"It came from left-field a wee bit," admits Stewart now, when we meet on a brief stop-off in Edinburgh between holidays in New York and Italy. "I was focusing more on western Europe. There were a fair few things popping up, predominantly in Germany.

"I spent a few hectic days on my first visit (to Ankara, where he was accompanied by girlfriend Suzy]. But we came to the conclusion that there were too many positives, and hardly a single negative. Initially, my mind was swinging back and forward about whether I could actually do it or not. It was very, very hectic, and there we were, being thrown about the back of a car on a tour of the city. I just needed to sit down and take a few minutes to myself to think it through. I just needed to clear my mind.

"In the hotel room just before we went out for a meal on the last night, I was thinking: 'This is going to be a struggle. I don't know if I can do this'. I was not panicking, but my head was ready to burst."

Much had already happened in the preceding weeks to frazzle his senses, chief amongst them being stripped of the captaincy at Hearts. It is fair to say that his time at Tynecastle did not end the way he would have wanted. It is possible to understand his frustration. Laryea Kingston, for example, has been few people's idea of the perfect professional during his time at Hearts, yet was allowed to see out his Tynecastle career in comparative serenity, with the bonus of a lap of honour at the end. Stewart, who played such an active part in the life of the club as an ambassador for the Hearts Education & Community Trust, was told he was being demoted from captain just minutes before a match with Motherwell, and spent his final days at the club training with the youths.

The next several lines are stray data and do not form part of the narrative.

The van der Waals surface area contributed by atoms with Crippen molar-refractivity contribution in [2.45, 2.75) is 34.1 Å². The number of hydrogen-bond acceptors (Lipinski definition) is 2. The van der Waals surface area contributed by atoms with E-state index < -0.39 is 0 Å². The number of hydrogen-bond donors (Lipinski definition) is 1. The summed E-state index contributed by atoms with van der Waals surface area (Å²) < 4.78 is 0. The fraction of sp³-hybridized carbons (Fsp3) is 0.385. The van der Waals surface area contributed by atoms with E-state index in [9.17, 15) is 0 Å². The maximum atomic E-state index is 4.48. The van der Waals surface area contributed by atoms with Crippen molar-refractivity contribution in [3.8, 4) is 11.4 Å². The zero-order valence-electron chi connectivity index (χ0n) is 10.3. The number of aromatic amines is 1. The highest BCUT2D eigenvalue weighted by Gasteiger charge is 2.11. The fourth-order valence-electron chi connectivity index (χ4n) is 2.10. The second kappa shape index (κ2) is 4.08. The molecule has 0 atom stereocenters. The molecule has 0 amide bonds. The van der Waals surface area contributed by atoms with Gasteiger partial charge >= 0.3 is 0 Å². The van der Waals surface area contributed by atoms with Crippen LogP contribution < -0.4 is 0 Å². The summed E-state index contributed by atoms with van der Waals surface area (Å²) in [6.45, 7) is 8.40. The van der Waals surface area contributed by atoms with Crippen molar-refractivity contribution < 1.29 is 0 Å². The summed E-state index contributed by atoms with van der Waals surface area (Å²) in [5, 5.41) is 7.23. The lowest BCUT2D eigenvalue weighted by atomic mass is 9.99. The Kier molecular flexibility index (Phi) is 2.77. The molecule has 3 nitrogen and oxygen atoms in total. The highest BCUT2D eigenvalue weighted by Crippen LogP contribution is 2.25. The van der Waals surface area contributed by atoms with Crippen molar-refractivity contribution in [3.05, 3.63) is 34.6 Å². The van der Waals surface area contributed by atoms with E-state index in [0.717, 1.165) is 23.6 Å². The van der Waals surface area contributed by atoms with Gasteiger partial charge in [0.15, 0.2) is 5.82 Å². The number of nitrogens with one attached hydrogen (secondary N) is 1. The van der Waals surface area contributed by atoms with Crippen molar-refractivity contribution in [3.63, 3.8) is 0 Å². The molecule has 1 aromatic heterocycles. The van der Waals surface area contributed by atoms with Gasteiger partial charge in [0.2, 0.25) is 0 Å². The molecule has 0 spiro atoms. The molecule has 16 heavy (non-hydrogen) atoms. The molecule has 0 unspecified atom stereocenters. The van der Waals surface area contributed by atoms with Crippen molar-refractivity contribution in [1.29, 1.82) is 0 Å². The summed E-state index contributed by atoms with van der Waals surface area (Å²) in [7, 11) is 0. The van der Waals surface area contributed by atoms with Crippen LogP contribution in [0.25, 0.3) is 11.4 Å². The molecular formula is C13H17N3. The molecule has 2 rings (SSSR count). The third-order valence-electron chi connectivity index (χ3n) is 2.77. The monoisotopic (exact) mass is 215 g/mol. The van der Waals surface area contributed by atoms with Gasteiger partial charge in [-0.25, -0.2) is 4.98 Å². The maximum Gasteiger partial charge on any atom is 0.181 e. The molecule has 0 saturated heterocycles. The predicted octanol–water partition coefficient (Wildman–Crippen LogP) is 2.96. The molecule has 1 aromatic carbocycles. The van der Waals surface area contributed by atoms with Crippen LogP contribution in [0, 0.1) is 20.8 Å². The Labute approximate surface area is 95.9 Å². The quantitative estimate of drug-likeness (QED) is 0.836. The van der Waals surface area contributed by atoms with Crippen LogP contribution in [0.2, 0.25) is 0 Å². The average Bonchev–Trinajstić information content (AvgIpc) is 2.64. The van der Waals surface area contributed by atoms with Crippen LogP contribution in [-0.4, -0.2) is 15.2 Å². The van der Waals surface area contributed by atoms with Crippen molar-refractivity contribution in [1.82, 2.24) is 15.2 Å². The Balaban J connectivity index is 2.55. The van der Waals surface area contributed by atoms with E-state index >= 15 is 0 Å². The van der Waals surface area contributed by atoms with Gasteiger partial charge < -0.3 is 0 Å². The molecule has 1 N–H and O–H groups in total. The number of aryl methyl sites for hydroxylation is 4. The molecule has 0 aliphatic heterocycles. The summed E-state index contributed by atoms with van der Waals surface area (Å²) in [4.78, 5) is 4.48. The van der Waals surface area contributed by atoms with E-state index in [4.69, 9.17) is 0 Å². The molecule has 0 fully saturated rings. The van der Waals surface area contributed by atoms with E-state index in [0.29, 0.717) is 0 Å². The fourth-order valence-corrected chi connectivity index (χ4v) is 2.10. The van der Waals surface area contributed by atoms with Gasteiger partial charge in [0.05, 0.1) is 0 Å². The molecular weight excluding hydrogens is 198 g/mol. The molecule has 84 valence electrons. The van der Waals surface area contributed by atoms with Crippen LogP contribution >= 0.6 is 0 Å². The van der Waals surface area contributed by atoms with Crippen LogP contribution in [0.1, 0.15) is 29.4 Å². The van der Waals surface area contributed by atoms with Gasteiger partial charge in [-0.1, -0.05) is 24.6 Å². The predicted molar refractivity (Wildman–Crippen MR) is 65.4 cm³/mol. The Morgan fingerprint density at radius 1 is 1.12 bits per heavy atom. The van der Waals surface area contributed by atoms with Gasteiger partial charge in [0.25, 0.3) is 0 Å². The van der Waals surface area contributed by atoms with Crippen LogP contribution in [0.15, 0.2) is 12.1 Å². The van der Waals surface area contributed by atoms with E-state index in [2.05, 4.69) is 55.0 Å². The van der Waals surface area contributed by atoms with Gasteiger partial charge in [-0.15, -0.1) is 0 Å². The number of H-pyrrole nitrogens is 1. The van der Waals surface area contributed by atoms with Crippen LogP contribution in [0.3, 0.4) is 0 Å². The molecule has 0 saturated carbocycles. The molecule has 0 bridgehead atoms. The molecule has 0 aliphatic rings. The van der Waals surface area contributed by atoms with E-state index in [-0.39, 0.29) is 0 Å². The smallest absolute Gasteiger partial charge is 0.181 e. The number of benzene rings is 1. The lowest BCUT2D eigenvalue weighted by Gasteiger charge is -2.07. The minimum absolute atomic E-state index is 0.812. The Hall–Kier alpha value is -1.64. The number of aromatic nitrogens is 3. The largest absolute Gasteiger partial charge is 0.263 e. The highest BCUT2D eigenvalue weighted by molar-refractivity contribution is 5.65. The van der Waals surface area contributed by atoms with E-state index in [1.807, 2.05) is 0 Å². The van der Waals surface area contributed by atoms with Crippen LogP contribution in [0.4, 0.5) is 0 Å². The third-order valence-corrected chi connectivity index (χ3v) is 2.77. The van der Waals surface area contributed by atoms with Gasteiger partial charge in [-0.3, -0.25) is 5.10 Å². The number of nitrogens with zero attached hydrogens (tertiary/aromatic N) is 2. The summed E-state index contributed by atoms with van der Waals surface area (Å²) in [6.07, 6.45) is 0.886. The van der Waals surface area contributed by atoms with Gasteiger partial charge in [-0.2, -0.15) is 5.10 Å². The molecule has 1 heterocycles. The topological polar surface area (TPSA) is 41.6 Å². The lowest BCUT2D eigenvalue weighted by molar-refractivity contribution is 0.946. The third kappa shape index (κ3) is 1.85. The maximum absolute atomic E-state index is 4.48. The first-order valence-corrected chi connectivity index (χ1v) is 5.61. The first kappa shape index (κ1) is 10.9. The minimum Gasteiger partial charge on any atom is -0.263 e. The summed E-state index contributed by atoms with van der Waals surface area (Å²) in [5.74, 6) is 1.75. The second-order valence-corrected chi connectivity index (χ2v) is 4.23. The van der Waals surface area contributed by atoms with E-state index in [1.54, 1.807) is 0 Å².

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In addition, there remains an on-going dispute about unpaid wages. However, Stewart harbours no regrets about returning to Tynecastle after an equally fractious end to his career with Hibernian. "There was unfinished business at Hearts," he says. "I had been there on loan and things hadn't gone great. I felt I wanted to go back.

"Inevitably, there will be ups and downs. I am still a Hearts fan and always will be. I always want to see the club doing well. I think now being away from things and looking at it from afar it will be a wee bit easier to deal with it.

"When you are caught up in the midst of the club and its inner workings, then things sometimes become a little bit political.

He adds: "It has been well documented what happened before the (Motherwell] game. I did not appreciate that. I felt the whole scenario was not dealt with in a good and respectful manner. But it's been and gone. It's human nature to want to go out on a high, but it wasn't to be."

There were some uncomfortable weeks last season when a minority of Hearts fans targeted him for abuse, but Stewart responded with a series of match-winning contributions, often via the penalty spot. "There were times when it pissed you off," he recalls. "But there were other times when I quite liked it. It was almost like playing against your own fans at times.